3 Ways Entrepreneurs Can Protect Intellectual Property

Intellectual Property
If you are a fledgling entrepreneur with a big idea you strongly believe can soon be turned into a lucrative business opportunity, then learn about how best you can protect that idea.

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The September 2009 issue of the Entrepreneurial Business Law Journal contains a paper entitled “Entrepreneurial Options for Protecting Intellectual Property.” The paper, which was written by Dr. Stephen Schanz of North Carolina State University, flawlessly details three ways in which entrepreneurs can safeguard their big ideas, examines the pros and cons for each intellectual-property protection option, and offers recommendations on when to use them. Here is an overview of the findings of the study, as well as pertinent details you need to know about patents, trade secrets, and copyrights.


Patents generally apply to devices and inventions. When you get approved for a utility patent, your idea is legally protected for a twenty-year period from the day you filed for a patent. Maintenance fees apply throughout the duration of your patent period. After twenty years, your idea is then relegated to the public domain.

If your patent covers enhancements on an existing device or invention whose patent protection is still enforced, you can only use your enhanced version of the already patented device or invention if the patent holder gives you permission to do so. And a patent holder can always refuse to grant permission.

A caveat: when you talk about your idea with other people who you have not legally bonded with nondisclosure agreements, you practically ushered your idea into the public domain, thus disqualifying it for patenting.

Instead of applying for a patent, you can choose to protect your intellectual property either through defensive publication or by making it a trade secret. With defensive publication, you can detail your big idea publicly to establish yourself as its original creator. And since a detailed description of the idea is already in the public domain, nobody else can patent it. Trade secrets, on the other hand, simply keep your intellectual property away from third parties.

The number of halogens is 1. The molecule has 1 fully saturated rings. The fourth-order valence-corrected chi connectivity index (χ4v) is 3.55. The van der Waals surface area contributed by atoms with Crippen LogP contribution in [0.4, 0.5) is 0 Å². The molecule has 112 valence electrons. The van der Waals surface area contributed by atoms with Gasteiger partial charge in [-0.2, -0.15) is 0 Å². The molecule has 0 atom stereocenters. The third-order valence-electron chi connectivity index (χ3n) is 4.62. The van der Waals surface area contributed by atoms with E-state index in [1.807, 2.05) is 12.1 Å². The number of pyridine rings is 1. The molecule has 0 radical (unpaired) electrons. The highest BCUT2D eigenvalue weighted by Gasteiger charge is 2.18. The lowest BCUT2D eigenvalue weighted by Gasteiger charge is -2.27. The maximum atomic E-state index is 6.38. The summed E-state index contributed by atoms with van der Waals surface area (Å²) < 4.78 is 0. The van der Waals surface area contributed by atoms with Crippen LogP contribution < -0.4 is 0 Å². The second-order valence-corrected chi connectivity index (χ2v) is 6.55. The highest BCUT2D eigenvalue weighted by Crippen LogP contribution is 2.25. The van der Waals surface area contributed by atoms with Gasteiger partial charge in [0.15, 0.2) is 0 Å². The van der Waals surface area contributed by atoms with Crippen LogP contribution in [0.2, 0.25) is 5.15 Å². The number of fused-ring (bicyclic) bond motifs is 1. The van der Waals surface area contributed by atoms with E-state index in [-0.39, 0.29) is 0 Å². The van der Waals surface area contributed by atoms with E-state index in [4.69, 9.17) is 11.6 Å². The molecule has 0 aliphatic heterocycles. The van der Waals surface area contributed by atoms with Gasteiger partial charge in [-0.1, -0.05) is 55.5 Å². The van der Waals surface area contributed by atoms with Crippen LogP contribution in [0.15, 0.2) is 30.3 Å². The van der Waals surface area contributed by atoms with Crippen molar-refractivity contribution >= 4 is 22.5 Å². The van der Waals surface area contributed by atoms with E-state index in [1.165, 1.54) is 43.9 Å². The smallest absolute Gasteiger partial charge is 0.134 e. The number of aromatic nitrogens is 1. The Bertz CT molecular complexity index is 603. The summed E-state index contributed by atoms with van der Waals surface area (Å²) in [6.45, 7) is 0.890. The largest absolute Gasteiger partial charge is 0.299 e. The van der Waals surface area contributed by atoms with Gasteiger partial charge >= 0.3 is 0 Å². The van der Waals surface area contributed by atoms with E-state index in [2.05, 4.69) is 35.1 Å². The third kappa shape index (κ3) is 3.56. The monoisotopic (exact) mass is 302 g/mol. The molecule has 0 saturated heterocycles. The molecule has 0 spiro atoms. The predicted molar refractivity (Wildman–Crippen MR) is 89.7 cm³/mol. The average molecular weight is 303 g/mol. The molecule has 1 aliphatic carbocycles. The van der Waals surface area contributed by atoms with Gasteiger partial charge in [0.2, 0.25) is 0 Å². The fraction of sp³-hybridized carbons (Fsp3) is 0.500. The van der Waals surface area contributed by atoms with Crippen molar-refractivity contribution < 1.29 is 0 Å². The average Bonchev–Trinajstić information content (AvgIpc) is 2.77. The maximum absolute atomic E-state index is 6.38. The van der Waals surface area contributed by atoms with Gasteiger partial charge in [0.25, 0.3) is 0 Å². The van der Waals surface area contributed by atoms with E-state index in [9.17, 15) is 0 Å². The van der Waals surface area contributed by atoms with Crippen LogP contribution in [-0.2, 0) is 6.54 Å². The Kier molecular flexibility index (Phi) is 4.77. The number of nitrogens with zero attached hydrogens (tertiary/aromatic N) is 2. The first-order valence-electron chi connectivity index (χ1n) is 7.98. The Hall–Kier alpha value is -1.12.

Trade Secret

Like patents, trade secrets are also used for protecting intellectual property associated with devices and inventions. The difference is that the protection happens internally and in perpetuity. Trade secrets are safeguarded by employment law, non-compete clauses, and nondisclosure agreements. You can also institute technological safety measures and restrict knowledge of your trade secret to a few trusted employees. The idea never slips in to the public domain, but if someone can work out your trade secret, then that person or corporate entity can legally sell it.

Although you don’t have to file paperwork or pay fees to legislative agencies, keeping your intellectual property safe by making it a trade secret makes it susceptible to reverse engineering, which is a legally sanctioned way of broaching a competitor’s trade secret. You also have to contend with employee poaching. However, if your trade secret is acquired through industrial espionage, you can have legal recourse.


A copyright is used to protect unique and distinctive expressions. Normally associated with art and music, a copyright can be extended to protect the intellectual property of certain elements found in commercial products. Examples of such elements where copyrights apply are the images and sounds in a video game.

Normally effective for a certain period of time, a copyright gives exclusive use and distribution rights to the copyright holder, who may be the creator of the copyrighted work or the employer of the creator, as in the case of a work-for-hire arrangement.

Note that graphic items or sculptural pieces that have utilitarian qualities can only be copyrighted if their aesthetic aspects are independent of their usable features. In addition, the copyright protects the creator’s original expression of the idea but not the actual idea. Replication of your idea may also not be legally hindered by copyrighting it. There are cases where the United States fair-use doctrine applies, allowing the replication and distribution of copyrighted material without the copyright holder’s permission or without paying fees to the copyright holder.

All in all, your choice of intellectual-property protection option depends on the nature of your big idea, whose significance and profitability can change over time. The options can even be combined. For instance, a portion of your lucrative idea may be highly patentable while the rest of it is best kept as a trade secret. So, weigh the pros and cons of each option to arrive at an informed decision.

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